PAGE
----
Book reviewInterpreting Justice. Ethics, Politics and Language New York: Routledge, 2012. xi + 156 pp. ISBN 978-0-415-89723-5 $150 (hb)/ 978-0-415-82169-8 $48.95 (pb).
Reviewed by Andrew Chesterman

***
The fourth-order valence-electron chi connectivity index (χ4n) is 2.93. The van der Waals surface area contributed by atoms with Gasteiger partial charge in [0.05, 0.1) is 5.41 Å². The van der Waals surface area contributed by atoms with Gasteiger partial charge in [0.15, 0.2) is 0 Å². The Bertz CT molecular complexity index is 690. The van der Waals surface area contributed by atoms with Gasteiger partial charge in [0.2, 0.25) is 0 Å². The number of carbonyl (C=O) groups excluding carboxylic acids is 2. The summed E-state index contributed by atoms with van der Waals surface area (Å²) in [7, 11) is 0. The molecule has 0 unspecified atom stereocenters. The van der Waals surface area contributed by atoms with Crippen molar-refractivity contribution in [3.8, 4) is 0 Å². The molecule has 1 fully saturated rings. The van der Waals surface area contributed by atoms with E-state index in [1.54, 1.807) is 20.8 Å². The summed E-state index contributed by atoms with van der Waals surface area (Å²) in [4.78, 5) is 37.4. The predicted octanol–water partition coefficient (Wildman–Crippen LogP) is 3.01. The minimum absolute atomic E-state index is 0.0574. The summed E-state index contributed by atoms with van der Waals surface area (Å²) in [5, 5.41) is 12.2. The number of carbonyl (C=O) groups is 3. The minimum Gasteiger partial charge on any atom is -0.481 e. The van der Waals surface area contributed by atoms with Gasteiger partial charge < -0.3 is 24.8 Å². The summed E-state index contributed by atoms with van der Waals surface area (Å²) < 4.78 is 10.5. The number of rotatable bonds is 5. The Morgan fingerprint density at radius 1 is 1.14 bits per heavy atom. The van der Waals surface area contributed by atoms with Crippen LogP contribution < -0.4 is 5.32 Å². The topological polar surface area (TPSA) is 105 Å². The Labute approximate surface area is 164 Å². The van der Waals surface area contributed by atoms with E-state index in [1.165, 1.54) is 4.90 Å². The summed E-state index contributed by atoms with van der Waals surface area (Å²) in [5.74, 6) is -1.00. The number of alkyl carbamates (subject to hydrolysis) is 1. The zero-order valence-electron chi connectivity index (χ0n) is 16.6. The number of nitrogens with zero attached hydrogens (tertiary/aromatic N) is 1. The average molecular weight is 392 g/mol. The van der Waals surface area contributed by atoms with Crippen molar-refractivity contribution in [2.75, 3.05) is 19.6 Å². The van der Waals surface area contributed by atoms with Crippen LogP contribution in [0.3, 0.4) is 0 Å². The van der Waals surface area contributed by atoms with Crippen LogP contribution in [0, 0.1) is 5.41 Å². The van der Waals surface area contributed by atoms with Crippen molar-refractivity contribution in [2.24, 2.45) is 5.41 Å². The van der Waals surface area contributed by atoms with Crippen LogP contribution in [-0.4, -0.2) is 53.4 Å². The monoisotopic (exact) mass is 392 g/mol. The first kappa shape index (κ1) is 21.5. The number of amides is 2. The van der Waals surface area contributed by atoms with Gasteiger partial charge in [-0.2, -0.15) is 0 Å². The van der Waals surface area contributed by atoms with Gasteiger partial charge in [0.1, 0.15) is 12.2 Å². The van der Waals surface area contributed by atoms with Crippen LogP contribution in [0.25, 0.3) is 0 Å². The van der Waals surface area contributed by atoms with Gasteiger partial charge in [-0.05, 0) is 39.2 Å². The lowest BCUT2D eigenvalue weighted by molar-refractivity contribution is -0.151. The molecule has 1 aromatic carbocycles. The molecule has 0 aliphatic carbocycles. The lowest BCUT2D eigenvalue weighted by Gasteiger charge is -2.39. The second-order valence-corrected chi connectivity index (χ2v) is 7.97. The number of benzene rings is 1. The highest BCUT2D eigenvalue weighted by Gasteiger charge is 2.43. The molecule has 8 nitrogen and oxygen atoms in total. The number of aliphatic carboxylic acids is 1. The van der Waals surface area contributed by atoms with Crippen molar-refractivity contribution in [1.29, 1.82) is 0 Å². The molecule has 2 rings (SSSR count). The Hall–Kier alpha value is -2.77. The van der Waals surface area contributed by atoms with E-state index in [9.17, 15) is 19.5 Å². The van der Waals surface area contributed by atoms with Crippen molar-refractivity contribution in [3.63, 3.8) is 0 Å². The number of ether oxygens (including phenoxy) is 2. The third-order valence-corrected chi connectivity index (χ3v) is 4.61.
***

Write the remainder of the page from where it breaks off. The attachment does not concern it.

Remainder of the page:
This reads more like a pamphlet than a book: it is a series of arguments in favour of broadening the traditional code of ethics in interpreting, which is based on the values of fidelity and impartiality. Inghilleri’s perspective is openly prescriptive: reforming the code of ethics is something that should be done. In a nutshell, the author wants interpreters to be allowed more space to act in accordance with their personal ethics, especially when these conflict with the traditional professional ethics of interpreting. This would mean giving interpreters the right to intervene more freely, in order to ensure that their clients (in asylum-seeking cases, for instance) are treated fairly. Such interventions underline the way people in general try to understand one another via dialogue and cooperation, in a dialectical process that can often be fragmented and incoherent.